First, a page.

From a meager 50 units of combat drones before the war on terror, the US military now has a fleet 7,500 robotic aircraft in its arsenal. With the war on Iraq and Afghanistan finally coming to a close, these robotic aircraft need to come, but Federal Aviation Administraion guidelines are hindering them.
The FAA does not permit robotic aircraft in US national airspace without a special permit. Remotely piloted aircraft do not have enough “detect, sense and avoid” technology to prevent mid-air collisions. Nevertheless, the FAA give way to some exceptions. It issued 313 certificates last year. Special certificates were given to Unarmed Predator drones that patrol the national border.
Just last week, congress have directed the FAA to plan how the military drones can be integrated into the national airspace in a wide scale by 2015. The military plans to use its drones for training and retraining of the pilots that remotely flies them. They also plan to station the robotic aircraft in different bases throughout the country.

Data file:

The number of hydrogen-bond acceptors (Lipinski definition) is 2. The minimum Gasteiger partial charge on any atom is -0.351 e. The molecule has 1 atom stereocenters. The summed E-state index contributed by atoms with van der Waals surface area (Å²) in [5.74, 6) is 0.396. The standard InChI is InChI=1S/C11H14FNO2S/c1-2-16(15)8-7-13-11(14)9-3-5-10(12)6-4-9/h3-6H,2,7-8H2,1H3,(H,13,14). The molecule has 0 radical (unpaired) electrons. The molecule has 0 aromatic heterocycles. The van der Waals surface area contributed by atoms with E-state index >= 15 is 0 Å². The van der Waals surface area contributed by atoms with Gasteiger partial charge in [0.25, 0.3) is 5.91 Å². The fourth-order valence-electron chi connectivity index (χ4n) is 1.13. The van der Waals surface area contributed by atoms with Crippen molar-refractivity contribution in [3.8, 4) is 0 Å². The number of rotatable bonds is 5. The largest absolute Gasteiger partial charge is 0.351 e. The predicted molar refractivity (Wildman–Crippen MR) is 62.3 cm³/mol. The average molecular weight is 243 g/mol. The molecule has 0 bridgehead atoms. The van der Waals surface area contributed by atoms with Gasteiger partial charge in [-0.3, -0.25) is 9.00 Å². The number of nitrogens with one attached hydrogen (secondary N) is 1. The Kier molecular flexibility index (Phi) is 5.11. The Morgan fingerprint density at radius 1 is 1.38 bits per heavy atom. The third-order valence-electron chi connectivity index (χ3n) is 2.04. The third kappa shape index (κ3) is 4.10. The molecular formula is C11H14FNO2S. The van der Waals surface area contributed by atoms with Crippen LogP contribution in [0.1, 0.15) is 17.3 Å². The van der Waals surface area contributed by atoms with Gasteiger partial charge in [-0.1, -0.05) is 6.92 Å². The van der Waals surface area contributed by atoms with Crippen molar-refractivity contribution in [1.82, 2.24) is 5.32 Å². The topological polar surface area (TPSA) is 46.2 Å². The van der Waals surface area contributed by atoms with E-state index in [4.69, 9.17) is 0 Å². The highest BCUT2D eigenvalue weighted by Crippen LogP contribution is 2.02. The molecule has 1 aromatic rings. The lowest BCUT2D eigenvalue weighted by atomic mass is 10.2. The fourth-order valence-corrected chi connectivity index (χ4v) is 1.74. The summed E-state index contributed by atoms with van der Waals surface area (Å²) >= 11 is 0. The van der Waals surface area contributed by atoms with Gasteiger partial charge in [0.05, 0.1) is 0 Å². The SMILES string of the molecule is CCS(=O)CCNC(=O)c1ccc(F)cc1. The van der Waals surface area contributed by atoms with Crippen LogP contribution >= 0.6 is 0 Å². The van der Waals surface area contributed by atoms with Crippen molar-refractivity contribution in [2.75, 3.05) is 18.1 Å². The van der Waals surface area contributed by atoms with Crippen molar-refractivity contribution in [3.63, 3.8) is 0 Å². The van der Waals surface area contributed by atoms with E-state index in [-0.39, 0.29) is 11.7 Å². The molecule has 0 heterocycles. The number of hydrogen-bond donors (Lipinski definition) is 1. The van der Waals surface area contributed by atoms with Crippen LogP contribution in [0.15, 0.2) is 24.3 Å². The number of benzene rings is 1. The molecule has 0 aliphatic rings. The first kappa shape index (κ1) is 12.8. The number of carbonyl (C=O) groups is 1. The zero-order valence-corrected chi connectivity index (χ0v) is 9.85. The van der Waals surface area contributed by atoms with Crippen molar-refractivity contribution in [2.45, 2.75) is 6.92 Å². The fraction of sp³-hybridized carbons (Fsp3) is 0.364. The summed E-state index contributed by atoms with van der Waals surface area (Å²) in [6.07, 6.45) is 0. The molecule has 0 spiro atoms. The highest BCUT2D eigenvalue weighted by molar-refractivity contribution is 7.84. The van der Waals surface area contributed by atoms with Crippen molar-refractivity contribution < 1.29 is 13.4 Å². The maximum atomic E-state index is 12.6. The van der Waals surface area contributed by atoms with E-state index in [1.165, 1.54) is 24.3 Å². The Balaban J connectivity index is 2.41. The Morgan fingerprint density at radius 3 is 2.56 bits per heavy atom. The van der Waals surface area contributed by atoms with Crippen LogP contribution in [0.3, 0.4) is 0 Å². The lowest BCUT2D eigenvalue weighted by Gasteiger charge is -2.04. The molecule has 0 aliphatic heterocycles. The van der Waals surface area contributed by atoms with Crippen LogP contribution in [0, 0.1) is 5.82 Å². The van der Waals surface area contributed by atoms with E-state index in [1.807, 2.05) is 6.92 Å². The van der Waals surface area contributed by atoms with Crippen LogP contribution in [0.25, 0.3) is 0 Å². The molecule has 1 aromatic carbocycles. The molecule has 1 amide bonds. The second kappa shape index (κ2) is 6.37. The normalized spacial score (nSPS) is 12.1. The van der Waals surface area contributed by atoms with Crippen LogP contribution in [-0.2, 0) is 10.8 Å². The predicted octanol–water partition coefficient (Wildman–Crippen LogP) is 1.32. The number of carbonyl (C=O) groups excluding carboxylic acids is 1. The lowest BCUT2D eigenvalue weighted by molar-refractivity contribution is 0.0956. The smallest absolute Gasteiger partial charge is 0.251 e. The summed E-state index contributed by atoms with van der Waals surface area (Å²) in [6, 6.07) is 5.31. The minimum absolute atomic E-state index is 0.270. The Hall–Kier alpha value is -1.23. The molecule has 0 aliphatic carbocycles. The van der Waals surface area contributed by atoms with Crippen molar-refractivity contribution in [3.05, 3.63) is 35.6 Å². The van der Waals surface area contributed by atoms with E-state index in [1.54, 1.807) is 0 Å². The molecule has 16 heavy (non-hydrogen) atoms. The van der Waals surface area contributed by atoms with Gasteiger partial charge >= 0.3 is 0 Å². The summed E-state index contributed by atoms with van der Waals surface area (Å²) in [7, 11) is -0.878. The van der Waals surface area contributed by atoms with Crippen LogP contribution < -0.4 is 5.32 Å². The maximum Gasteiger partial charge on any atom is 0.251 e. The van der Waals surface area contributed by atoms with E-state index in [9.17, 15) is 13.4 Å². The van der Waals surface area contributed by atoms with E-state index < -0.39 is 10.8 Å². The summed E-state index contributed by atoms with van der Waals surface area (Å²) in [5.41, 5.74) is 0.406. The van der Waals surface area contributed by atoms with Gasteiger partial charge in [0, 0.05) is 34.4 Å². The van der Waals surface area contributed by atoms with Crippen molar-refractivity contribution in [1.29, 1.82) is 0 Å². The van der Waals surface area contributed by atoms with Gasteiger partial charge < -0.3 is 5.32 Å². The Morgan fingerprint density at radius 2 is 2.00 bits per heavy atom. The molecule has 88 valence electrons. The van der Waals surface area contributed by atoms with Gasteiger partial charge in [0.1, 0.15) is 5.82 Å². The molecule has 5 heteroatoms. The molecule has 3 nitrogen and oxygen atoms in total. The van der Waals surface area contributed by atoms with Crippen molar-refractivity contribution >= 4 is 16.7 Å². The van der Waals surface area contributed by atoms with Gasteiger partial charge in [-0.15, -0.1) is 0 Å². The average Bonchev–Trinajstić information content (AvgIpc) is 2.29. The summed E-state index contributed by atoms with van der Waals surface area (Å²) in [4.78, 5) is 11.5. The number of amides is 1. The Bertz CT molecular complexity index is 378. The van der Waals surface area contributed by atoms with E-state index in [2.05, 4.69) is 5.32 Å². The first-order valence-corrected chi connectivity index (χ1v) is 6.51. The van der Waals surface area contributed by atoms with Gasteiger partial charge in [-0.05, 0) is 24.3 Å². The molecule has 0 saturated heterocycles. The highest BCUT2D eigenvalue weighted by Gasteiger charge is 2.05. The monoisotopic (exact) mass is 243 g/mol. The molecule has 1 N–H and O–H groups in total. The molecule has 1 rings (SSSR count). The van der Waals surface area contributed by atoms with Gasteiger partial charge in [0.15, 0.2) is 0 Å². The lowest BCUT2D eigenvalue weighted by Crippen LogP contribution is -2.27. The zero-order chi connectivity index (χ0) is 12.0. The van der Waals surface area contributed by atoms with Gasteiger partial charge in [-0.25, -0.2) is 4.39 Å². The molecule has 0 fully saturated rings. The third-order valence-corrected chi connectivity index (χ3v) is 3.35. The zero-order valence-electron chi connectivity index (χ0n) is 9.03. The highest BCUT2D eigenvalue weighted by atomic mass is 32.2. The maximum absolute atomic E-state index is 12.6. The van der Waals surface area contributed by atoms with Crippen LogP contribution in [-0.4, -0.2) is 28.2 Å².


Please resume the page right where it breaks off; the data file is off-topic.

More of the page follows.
The military is also confident that its fleet of robotic aircraft will find new roles to perform in the mainland. They can be very useful in emergencies. Drones can help firefighters locate hotspots during wildfires and even burst out water when needed. During the tsunami in Japan and earthquake in Haiti; the jet-powered, high-flying RQ-4 Global Hawk made by Northrop Grumman Corp. provided aerial coverage of catastrophe. Law enforcement and the private sector are also looking into the possibility of using the smaller drone airplanes for aerial surveillance. The FAA is aiming to release a proposal for small drones this spring.
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